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September 19, 2014

Book Notes - Ronna Wineberg "On Bittersweet Place"

Mercy 6

In the Book Notes series, authors create and discuss a music playlist that relates in some way to their recently published book.

Previous contributors include Bret Easton Ellis, Kate Christensen, Kevin Brockmeier, George Pelecanos, Dana Spiotta, Amy Bloom, Aimee Bender, Myla Goldberg, Heidi Julavits, Hari Kunzru, and many others.

Ronna Wineberg's debut novel On Bittersweet Place is an impressive and moving coming of age story.

Anne Korkeakivi wrote of the book:

"Youth is never all sweet, and On Bittersweet Place's Lena, a Russian-born Jewish teenager in 1920s Chicago, certainly has her share of troubles. The sweetness is there, though, in this heartfelt coming-of-age tale–– in the tenderness of Wineberg's beautiful prose and the pluck of its resilient young heroine. A story that stays with you."

Stream a playlist of these songs at Spotify.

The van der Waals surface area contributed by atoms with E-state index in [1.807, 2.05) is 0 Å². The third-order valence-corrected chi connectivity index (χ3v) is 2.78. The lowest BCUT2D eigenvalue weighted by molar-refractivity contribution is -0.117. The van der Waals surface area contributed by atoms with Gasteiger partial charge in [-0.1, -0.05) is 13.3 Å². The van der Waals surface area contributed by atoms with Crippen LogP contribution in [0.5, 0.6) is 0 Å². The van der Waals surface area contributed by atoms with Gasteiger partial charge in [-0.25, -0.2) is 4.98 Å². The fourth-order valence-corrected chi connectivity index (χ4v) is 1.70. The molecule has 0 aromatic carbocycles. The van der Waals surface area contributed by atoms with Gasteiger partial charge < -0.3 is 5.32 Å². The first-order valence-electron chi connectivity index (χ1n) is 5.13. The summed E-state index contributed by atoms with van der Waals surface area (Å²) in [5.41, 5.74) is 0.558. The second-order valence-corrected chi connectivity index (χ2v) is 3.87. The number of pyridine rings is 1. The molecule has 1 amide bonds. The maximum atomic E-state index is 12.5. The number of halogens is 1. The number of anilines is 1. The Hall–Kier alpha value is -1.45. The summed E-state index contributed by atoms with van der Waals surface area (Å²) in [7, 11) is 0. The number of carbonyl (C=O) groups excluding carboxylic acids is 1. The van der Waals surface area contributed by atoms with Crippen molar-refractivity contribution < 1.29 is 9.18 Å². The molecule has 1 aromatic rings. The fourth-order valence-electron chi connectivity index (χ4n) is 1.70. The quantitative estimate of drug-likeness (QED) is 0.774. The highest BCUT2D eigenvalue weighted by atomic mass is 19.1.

In her own words, here is Ronna Wineberg's Book Notes music playlist for her debut novel On Bittersweet Place:

My first novel, On Bittersweet Place, is the coming-of-age story of Lena Czernitski, a young Russian Jew whose family flees their homeland in the Ukraine after the October Revolution. The story unfolds in Chicago during the Jazz Age of the 1920s, where Lena's impoverished family has settled and where she must traverse the early years of adolescence. Lena's new world is large and full of promise, but it is also cold and unwelcoming and laden with danger. Lena's playlist includes music from the old country and the new world.

"Ochi Chyornye" (Dark Eyes)
Lena listened to this song in Belilovka. The lyrics are based on an Ukrainian poem. Uncle William and Uncle Abie played the piece and classical music on the piano that stood near the kitchen in the house in Belilovka. Lena also listens to Ochi Chyornye in the apartment on Bittersweet Place. Uncle William sings, serenading the family. Lena's mother sings this, too. The brooding music and words are filled with longing and a warning. The song evokes Russia, a past Lena wants to forget. The lyrics seem to foretell William's fate.

Dark eyes, burning eyes
Passionate and splendid eyes
How I love you, how I fear you
Verily I saw you at a sinister hour…

If I hadn't met you, I wouldn't be suffering so
I would have lived my life smiling
You have ruined me, dark eyes
You have taken my happiness away forever…